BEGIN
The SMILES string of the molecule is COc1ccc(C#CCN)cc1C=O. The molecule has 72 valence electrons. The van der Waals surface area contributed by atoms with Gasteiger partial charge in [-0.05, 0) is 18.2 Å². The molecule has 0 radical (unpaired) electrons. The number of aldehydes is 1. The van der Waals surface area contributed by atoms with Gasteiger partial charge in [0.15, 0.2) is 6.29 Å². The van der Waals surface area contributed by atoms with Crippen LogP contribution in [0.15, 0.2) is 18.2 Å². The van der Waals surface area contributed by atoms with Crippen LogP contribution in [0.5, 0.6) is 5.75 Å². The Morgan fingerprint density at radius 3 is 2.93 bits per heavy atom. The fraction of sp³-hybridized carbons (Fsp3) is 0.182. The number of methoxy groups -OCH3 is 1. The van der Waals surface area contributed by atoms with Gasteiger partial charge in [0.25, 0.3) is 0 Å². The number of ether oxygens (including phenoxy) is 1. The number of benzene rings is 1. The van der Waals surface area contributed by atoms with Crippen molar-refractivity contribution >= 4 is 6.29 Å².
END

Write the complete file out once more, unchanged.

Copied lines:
The SMILES string of the molecule is COc1ccc(C#CCN)cc1C=O. The molecule has 72 valence electrons. The van der Waals surface area contributed by atoms with Gasteiger partial charge in [-0.05, 0) is 18.2 Å². The molecule has 0 radical (unpaired) electrons. The number of aldehydes is 1. The van der Waals surface area contributed by atoms with Gasteiger partial charge in [0.15, 0.2) is 6.29 Å². The van der Waals surface area contributed by atoms with Crippen LogP contribution in [0.15, 0.2) is 18.2 Å². The van der Waals surface area contributed by atoms with Crippen LogP contribution in [0.5, 0.6) is 5.75 Å². The Morgan fingerprint density at radius 3 is 2.93 bits per heavy atom. The fraction of sp³-hybridized carbons (Fsp3) is 0.182. The number of methoxy groups -OCH3 is 1. The van der Waals surface area contributed by atoms with Gasteiger partial charge in [0.25, 0.3) is 0 Å². The number of ether oxygens (including phenoxy) is 1. The number of benzene rings is 1. The van der Waals surface area contributed by atoms with Crippen molar-refractivity contribution >= 4 is 6.29 Å².